, Volume 237, Issue 2, pp 413-428,
Open Access This content is freely available online to anyone, anywhere at any time.

How to build functional thylakoid membranes: from plastid transcription to protein complex assembly


Chloroplasts are the endosymbiotic descendants of cyanobacterium-like prokaryotes. Present genomes of plant and green algae chloroplasts (plastomes) contain ~100 genes mainly encoding for their transcription-/translation-machinery, subunits of the thylakoid membrane complexes (photosystems II and I, cytochrome b 6 f, ATP synthase), and the large subunit of ribulose-1,5-bisphosphate carboxylase/oxygenase. Nevertheless, proteomic studies have identified several thousand proteins in chloroplasts indicating that the majority of the plastid proteome is not encoded by the plastome. Indeed, plastid and host cell genomes have been massively rearranged in the course of their co-evolution, mainly through gene loss, horizontal gene transfer from the cyanobacterium/chloroplast to the nucleus of the host cell, and the emergence of new nuclear genes. Besides structural components of thylakoid membrane complexes and other (enzymatic) complexes, the nucleus provides essential factors that are involved in a variety of processes inside the chloroplast, like gene expression (transcription, RNA-maturation and translation), complex assembly, and protein import. Here, we provide an overview on regulatory factors that have been described and characterized in the past years, putting emphasis on mechanisms regulating the expression and assembly of the photosynthetic thylakoid membrane complexes.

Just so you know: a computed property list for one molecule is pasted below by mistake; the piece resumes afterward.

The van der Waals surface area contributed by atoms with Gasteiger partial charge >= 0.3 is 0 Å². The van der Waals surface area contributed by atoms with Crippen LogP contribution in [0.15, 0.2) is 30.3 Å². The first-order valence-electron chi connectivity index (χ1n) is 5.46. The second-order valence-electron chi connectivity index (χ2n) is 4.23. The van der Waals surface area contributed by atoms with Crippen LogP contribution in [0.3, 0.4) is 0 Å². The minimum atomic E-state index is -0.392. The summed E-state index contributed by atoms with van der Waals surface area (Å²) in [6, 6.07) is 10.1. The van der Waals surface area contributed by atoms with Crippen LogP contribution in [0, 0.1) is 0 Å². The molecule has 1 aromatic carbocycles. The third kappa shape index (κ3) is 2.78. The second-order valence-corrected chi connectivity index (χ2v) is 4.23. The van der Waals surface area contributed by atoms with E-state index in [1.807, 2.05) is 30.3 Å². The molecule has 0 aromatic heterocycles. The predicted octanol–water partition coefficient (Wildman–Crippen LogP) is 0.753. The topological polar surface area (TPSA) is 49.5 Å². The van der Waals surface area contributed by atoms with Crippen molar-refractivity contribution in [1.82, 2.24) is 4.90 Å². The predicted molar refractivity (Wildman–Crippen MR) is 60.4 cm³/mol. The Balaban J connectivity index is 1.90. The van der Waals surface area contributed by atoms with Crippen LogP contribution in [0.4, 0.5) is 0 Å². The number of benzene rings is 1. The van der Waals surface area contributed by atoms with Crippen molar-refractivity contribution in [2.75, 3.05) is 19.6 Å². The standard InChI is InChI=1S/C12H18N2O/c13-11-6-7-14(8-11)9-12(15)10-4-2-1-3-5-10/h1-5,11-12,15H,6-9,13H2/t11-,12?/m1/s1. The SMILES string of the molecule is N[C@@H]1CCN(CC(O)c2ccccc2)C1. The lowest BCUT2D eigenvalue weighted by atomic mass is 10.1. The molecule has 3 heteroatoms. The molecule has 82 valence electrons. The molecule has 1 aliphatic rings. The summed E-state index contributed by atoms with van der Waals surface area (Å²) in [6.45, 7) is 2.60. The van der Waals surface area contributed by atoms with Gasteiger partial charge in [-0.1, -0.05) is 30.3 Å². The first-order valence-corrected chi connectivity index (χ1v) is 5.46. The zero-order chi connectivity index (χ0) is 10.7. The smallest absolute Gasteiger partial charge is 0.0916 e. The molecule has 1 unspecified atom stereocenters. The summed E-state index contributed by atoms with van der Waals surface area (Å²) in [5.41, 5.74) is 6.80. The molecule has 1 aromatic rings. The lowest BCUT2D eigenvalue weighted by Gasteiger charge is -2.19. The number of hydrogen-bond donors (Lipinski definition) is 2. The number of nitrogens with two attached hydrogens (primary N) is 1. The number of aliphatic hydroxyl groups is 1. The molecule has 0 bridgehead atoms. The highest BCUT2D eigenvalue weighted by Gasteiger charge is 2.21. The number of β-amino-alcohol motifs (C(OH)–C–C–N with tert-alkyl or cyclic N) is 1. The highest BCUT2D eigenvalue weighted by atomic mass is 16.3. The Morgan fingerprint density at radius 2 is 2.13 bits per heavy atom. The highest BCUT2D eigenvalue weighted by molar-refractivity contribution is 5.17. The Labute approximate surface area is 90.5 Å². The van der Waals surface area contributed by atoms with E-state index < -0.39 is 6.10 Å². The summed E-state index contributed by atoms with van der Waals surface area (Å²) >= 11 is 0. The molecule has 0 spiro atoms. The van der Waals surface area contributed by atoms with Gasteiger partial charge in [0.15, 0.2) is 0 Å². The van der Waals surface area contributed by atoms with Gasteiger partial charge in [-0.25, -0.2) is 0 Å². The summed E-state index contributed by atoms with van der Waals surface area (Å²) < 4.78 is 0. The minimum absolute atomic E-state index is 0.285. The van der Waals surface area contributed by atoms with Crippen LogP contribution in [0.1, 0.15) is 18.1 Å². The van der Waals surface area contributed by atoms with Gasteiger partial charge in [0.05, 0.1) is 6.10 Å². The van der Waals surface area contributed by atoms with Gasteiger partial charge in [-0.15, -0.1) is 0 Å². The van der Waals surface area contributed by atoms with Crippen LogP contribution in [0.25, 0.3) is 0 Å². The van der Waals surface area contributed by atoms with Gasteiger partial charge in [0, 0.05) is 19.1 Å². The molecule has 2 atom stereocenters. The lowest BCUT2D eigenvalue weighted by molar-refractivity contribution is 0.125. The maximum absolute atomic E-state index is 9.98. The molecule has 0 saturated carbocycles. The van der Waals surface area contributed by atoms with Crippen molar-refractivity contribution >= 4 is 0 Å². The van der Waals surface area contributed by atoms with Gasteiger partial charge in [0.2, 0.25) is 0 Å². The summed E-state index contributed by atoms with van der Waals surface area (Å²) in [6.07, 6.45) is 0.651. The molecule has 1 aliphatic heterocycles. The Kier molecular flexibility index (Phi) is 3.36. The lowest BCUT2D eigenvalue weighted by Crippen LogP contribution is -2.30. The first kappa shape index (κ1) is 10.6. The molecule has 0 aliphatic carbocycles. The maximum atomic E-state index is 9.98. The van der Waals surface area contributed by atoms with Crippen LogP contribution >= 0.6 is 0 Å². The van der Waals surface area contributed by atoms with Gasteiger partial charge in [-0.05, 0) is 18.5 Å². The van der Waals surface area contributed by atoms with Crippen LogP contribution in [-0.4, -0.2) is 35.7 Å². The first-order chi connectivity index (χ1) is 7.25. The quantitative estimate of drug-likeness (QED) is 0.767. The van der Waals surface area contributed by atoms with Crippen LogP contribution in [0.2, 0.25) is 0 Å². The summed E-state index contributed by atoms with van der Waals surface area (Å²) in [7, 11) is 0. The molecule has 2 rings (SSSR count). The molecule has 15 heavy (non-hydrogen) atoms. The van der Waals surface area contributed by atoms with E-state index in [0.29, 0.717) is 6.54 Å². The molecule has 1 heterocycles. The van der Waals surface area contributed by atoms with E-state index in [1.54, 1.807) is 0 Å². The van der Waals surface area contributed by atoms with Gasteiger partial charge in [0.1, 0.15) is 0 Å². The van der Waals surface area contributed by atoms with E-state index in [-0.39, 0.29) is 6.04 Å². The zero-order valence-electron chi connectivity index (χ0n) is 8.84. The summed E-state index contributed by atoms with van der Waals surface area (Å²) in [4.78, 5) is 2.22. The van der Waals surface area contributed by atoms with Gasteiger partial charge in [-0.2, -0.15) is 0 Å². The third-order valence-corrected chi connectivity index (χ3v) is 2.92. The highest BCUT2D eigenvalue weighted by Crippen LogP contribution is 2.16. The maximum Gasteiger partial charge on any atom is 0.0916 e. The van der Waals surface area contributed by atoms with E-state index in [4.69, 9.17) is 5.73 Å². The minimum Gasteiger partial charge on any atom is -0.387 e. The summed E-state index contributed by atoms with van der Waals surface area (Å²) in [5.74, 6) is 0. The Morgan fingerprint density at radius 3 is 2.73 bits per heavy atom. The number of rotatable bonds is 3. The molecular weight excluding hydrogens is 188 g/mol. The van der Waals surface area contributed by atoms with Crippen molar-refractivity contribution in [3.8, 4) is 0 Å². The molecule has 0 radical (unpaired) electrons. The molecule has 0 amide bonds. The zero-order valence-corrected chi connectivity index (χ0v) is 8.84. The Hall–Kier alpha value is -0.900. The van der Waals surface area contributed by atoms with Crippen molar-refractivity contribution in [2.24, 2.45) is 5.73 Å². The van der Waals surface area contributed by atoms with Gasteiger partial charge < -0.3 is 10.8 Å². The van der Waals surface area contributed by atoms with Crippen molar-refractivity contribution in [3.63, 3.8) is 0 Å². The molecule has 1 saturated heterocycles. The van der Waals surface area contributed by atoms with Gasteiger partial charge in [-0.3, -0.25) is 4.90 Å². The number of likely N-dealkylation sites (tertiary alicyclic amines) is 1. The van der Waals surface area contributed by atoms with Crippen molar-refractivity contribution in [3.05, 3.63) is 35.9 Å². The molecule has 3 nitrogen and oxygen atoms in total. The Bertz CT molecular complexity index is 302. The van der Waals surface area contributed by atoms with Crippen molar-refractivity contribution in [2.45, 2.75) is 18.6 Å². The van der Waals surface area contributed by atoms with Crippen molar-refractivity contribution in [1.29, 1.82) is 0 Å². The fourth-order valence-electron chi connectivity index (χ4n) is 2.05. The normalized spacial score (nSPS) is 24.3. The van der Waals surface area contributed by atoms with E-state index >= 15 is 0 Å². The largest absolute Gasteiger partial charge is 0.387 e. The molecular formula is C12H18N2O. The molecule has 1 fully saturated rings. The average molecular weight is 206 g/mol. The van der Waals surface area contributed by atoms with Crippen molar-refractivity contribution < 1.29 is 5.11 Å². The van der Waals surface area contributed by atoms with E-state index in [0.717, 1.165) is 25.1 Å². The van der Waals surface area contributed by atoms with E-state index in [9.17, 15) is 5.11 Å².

A contribution to the special issue on Evolution and Biogenesis of Chloroplasts and Mitochondria.